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Race for critical minerals in the Arctic heats up

Critical materials crucial for the energy transition are expected to become more available as Arctic ice melts, and aggravate geopolitical tensions, says the US National Intelligence Council.

By Energy Monitor Staff

Attempts by governments to gain access to critical raw materials in the Arctic, such as lithium and nickel, are expected to exacerbate geopolitical tensions, warns US government body the National Intelligence Council, in a new report.

A military vessel in the Arctic. (Photo by SurangaLK via Shutterstock)

Countries are increasingly competing to control resources required for the energy transition.

An estimated $1trn worth of precious metals and minerals are expected to become more available in the Arctic region as sea ice continues to melt. China, France, India, Japan, South Korea and the UK have all released economic strategies for the Arctic.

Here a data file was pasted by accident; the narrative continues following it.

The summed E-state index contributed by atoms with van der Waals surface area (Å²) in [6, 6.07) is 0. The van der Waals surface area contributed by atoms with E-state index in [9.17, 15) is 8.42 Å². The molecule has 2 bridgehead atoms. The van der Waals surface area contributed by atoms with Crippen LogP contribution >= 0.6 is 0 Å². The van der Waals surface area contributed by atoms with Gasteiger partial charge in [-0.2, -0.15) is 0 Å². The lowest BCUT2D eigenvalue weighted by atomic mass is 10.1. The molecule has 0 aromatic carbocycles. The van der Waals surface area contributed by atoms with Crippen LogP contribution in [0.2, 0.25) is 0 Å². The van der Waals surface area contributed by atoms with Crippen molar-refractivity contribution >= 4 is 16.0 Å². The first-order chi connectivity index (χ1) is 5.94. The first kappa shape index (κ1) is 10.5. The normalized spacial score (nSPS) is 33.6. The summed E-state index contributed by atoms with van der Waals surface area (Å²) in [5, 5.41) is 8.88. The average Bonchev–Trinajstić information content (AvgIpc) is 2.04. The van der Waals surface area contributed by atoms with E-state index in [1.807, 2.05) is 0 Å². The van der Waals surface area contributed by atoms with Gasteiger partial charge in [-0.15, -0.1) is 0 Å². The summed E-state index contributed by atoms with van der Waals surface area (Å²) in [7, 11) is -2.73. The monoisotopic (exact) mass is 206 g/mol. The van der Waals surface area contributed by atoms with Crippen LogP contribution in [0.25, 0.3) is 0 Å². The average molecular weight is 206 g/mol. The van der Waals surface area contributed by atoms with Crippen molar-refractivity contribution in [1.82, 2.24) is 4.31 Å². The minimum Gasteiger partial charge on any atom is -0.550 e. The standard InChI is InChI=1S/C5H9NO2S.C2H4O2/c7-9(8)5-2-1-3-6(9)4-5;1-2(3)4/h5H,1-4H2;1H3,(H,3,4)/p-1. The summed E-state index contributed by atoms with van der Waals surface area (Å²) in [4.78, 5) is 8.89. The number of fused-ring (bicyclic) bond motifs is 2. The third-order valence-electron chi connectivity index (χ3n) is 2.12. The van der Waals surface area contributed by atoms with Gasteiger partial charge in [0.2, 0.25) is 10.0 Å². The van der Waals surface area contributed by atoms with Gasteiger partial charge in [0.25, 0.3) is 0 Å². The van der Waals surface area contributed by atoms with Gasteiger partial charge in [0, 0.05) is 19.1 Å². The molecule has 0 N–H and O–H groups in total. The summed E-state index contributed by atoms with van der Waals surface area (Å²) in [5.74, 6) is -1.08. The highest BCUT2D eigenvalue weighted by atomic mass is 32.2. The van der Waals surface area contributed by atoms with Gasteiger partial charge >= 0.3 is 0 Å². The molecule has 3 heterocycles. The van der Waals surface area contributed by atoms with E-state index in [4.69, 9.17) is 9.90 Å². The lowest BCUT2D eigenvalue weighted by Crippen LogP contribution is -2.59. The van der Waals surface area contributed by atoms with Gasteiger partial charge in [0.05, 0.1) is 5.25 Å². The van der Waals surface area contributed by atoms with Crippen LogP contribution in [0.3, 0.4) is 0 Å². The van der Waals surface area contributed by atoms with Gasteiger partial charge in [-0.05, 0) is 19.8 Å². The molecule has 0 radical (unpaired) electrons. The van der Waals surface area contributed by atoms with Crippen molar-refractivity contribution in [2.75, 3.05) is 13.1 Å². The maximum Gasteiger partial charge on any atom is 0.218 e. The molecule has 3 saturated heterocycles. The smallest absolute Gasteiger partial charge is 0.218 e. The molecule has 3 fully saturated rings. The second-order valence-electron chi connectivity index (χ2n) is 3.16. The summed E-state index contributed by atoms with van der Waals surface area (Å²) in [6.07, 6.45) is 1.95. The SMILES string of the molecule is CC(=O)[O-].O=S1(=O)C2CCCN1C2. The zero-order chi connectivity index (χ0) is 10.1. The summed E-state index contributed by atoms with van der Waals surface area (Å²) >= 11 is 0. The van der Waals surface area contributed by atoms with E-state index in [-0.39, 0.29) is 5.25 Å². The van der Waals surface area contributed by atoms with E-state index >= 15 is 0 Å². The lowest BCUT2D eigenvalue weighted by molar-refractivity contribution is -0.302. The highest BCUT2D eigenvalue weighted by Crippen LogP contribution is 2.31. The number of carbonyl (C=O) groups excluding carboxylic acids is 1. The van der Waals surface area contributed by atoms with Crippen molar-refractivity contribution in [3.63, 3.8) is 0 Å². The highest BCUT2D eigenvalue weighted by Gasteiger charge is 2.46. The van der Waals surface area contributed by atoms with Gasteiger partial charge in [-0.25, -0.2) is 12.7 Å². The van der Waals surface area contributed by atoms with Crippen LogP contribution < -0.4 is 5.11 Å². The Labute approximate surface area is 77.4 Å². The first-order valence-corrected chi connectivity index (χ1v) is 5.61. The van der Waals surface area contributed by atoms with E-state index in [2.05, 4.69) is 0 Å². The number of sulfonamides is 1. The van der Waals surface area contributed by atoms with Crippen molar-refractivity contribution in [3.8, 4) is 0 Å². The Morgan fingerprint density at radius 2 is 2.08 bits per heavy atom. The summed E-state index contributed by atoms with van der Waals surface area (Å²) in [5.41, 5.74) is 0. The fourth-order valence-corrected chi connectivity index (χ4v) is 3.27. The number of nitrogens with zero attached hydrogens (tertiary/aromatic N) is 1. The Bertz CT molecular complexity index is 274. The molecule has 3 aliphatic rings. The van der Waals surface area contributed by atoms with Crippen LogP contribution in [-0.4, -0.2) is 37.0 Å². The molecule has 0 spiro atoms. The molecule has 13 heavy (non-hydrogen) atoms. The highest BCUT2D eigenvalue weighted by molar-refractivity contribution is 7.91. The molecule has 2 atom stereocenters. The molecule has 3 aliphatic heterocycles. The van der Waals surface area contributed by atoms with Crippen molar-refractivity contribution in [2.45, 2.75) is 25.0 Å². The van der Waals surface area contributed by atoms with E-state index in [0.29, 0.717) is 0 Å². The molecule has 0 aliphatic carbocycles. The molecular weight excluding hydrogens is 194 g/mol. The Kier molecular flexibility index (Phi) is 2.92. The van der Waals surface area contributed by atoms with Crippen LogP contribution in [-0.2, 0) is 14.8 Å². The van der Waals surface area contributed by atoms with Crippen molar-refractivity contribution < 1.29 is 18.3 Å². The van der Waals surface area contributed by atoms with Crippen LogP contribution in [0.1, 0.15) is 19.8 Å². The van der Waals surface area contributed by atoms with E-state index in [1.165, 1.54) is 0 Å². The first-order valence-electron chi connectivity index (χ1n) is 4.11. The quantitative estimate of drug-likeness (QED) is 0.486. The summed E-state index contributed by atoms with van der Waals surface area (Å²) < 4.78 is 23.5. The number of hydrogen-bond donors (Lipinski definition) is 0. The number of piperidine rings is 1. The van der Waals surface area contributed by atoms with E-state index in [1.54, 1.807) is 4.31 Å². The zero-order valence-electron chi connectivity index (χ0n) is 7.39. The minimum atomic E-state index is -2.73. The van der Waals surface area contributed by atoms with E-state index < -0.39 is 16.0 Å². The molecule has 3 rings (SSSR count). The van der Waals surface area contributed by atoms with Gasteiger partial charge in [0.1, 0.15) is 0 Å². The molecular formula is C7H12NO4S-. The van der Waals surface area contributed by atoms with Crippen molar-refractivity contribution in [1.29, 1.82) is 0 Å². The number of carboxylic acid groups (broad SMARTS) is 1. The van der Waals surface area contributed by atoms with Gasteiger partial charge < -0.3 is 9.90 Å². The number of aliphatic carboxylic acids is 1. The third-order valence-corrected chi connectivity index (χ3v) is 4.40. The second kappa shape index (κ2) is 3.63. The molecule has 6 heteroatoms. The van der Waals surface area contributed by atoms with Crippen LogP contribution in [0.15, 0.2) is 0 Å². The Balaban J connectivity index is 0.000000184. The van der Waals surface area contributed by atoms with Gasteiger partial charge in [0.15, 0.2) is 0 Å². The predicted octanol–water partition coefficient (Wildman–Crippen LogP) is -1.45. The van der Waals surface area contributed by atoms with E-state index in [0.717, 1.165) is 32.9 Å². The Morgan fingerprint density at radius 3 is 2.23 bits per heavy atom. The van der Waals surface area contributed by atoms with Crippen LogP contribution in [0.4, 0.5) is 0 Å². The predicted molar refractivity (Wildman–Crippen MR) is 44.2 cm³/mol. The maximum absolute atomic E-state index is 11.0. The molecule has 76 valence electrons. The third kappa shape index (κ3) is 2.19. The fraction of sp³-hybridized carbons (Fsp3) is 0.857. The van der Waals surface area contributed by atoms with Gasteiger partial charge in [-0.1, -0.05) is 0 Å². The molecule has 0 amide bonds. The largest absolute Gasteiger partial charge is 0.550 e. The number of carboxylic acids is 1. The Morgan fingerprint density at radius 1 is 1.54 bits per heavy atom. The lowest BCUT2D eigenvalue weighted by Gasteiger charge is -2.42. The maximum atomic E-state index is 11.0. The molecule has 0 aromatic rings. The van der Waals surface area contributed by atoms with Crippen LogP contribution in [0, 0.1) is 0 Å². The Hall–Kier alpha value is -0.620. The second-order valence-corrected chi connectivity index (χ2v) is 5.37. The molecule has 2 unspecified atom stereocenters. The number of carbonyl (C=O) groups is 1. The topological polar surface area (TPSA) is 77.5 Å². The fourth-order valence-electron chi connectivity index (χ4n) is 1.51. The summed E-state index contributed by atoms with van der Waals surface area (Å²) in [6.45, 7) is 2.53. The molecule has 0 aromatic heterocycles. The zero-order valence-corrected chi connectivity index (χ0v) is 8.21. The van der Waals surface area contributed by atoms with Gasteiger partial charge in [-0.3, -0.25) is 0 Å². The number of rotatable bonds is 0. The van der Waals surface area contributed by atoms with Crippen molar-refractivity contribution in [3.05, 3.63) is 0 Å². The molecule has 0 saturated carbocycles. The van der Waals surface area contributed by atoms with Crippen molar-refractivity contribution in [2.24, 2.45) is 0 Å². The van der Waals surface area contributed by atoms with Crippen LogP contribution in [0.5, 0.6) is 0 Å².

Military activity is expected to increase as states seek to protect their investments, exploit new maritime routes and gain strategic advantages over rivals, the National Intelligence Council warns.

Heightened economic and military activities will increase the “risk of miscalculation”, the report says. De-escalating tensions is likely to require adapting existing forums or creating new ones to address bilateral and multilateral security concerns among states.

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